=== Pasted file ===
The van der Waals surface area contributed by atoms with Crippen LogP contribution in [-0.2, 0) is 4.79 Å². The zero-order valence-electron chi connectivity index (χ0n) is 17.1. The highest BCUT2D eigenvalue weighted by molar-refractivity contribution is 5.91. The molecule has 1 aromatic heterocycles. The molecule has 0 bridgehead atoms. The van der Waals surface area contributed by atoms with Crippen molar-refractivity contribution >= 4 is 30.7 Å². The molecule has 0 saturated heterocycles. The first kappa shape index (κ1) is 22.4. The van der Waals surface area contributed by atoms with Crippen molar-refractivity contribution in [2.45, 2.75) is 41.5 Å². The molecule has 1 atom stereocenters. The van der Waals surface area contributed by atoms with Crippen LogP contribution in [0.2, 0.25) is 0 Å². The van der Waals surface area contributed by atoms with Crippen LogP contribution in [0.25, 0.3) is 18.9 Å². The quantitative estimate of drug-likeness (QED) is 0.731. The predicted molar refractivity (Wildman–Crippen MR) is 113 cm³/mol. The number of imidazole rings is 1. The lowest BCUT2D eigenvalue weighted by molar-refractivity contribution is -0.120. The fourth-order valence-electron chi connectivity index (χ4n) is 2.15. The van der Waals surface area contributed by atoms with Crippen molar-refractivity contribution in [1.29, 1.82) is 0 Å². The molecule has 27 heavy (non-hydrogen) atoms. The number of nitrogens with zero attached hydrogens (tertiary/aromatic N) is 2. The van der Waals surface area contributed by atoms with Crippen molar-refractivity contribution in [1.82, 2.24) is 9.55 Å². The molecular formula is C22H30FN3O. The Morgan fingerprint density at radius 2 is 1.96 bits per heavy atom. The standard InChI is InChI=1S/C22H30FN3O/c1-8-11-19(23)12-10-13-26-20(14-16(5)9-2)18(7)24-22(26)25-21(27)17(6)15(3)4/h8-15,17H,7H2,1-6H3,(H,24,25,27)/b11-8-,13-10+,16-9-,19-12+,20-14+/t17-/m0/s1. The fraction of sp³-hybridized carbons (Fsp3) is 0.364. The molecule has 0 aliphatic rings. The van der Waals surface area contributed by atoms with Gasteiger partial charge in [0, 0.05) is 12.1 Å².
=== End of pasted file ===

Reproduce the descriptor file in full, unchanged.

The van der Waals surface area contributed by atoms with Crippen LogP contribution in [-0.2, 0) is 4.79 Å². The zero-order valence-electron chi connectivity index (χ0n) is 17.1. The highest BCUT2D eigenvalue weighted by molar-refractivity contribution is 5.91. The molecule has 1 aromatic heterocycles. The molecule has 0 bridgehead atoms. The van der Waals surface area contributed by atoms with Crippen molar-refractivity contribution >= 4 is 30.7 Å². The molecule has 0 saturated heterocycles. The first kappa shape index (κ1) is 22.4. The van der Waals surface area contributed by atoms with Crippen molar-refractivity contribution in [2.45, 2.75) is 41.5 Å². The molecule has 1 atom stereocenters. The van der Waals surface area contributed by atoms with Crippen LogP contribution in [0.2, 0.25) is 0 Å². The van der Waals surface area contributed by atoms with Crippen LogP contribution in [0.25, 0.3) is 18.9 Å². The quantitative estimate of drug-likeness (QED) is 0.731. The predicted molar refractivity (Wildman–Crippen MR) is 113 cm³/mol. The number of imidazole rings is 1. The lowest BCUT2D eigenvalue weighted by molar-refractivity contribution is -0.120. The fourth-order valence-electron chi connectivity index (χ4n) is 2.15. The van der Waals surface area contributed by atoms with Crippen molar-refractivity contribution in [1.29, 1.82) is 0 Å². The molecule has 27 heavy (non-hydrogen) atoms. The number of nitrogens with zero attached hydrogens (tertiary/aromatic N) is 2. The van der Waals surface area contributed by atoms with Crippen molar-refractivity contribution in [1.82, 2.24) is 9.55 Å². The molecular formula is C22H30FN3O. The Morgan fingerprint density at radius 2 is 1.96 bits per heavy atom. The standard InChI is InChI=1S/C22H30FN3O/c1-8-11-19(23)12-10-13-26-20(14-16(5)9-2)18(7)24-22(26)25-21(27)17(6)15(3)4/h8-15,17H,7H2,1-6H3,(H,24,25,27)/b11-8-,13-10+,16-9-,19-12+,20-14+/t17-/m0/s1. The fraction of sp³-hybridized carbons (Fsp3) is 0.364. The molecule has 0 aliphatic rings. The van der Waals surface area contributed by atoms with Gasteiger partial charge in [0, 0.05) is 12.1 Å².